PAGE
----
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Equipment changes for the seasons

If you play golf in the UK, you know how critical our climate is to your game. But how do we prepare our bag setup when the seasons properly change?...

If you play golf in the UK, you know how critical our climate is to your game.

But how do we prepare our bag setup when the seasons properly change?

Is it something that you have considered, and do you make any changes to play in the season ahead?

The types of golf courses you play can also be a factor in making changes, which we’ll discuss shortly.

So, let's take a look at what changes to consider for the ideal winter and summer bag setup.

Winter golf

Parkland-style golf courses can be prone to getting wet underfoot during the winter months.

Links courses aren’t necessarily affected in the same way as their inland counterparts, but links courses can bear the full brunt of strong winds sweeping turbulent weather inland.

So, what do we need to think about during the onset of winter?

Winter golf


If we look at the parkland-style golf course the issue we face is a lack of run from the golf ball when it lands.

When we look at how that potentially affects our shots, we may find that adding loft to our driver can help to maintain our distance off the tee given that more loft can give more carry, compensating for the lack of roll.

With adjustable drivers, it can be easy to add loft, but you have to be careful that this doesn’t add too much spin and reduce your distance.

When we are fitting golfers for drivers, we certainly pay attention to the type of golf course the golfer generally plays at and we factor this into the overall fitting process.

Fairway woods

Changes to a 3 wood are not usually necessary during the winter, but you may want to consider adding an additional more lofted fairway wood.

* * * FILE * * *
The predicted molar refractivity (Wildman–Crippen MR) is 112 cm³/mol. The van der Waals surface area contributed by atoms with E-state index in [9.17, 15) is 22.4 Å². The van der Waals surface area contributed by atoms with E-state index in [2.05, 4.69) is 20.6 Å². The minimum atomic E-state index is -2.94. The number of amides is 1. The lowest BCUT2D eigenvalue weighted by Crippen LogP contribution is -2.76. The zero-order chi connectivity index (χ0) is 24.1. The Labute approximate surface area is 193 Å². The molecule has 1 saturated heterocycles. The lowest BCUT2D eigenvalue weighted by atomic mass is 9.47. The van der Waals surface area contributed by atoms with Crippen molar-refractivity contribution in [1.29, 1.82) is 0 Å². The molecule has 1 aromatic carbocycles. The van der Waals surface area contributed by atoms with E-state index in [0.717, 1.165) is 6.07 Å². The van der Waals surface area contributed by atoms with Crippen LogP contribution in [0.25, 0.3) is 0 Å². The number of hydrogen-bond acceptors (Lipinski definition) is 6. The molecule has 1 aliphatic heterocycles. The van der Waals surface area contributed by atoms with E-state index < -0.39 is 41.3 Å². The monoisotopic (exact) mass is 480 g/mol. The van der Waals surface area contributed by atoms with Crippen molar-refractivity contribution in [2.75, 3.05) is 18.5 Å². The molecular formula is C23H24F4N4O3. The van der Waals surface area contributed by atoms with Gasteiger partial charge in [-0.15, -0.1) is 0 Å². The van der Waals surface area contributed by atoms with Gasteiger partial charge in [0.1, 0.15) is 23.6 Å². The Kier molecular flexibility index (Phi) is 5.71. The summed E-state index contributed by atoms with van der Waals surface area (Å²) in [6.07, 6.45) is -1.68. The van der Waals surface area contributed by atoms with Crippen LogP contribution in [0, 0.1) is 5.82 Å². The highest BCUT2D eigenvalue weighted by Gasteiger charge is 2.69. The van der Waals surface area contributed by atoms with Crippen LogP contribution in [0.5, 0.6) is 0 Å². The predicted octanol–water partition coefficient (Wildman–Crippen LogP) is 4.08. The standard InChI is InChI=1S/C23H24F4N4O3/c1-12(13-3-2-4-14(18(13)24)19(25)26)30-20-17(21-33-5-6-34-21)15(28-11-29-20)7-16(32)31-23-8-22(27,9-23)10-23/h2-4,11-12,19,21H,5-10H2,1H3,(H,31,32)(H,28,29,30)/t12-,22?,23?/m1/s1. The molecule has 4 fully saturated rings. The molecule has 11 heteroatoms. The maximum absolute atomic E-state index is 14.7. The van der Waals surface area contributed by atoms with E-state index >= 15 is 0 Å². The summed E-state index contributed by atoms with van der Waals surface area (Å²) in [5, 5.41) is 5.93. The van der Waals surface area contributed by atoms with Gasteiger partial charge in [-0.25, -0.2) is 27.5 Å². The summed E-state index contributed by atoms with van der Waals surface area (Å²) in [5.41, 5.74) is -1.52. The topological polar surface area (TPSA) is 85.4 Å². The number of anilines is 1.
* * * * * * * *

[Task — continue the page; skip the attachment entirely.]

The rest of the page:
We have seen a growth in the use of 7 woods on the tours, namely because it gives the pros the ability to hit the ball much higher and focus on carry.

The same can be said for the amateur golfer.

If you analyse the course(s) you play and look at how many long approach shots or long par 3s you might face, you can carry the ball deeper into these greens with the additional loft of a 5 or 7 wood and have the ball stop more quickly.


The concept here is similar to that of the fairway woods.

Hybrids generally will afford a higher trajectory shot compared to the driving iron/long iron equivalents you may use in the summer months.

Golfers might even want to look at a hybrid option for something like their 5 iron if they can’t fly their 5 iron high enough to be effective for winter golf.


If you do find your course is prone to being very wet underfoot over the winter months, you might want to alter your wedge setup to accommodate these conditions.

Wedges with too little bounce will tend to dig more into the wet turf which can adversely affect clean contact when pitching or chipping around the greens.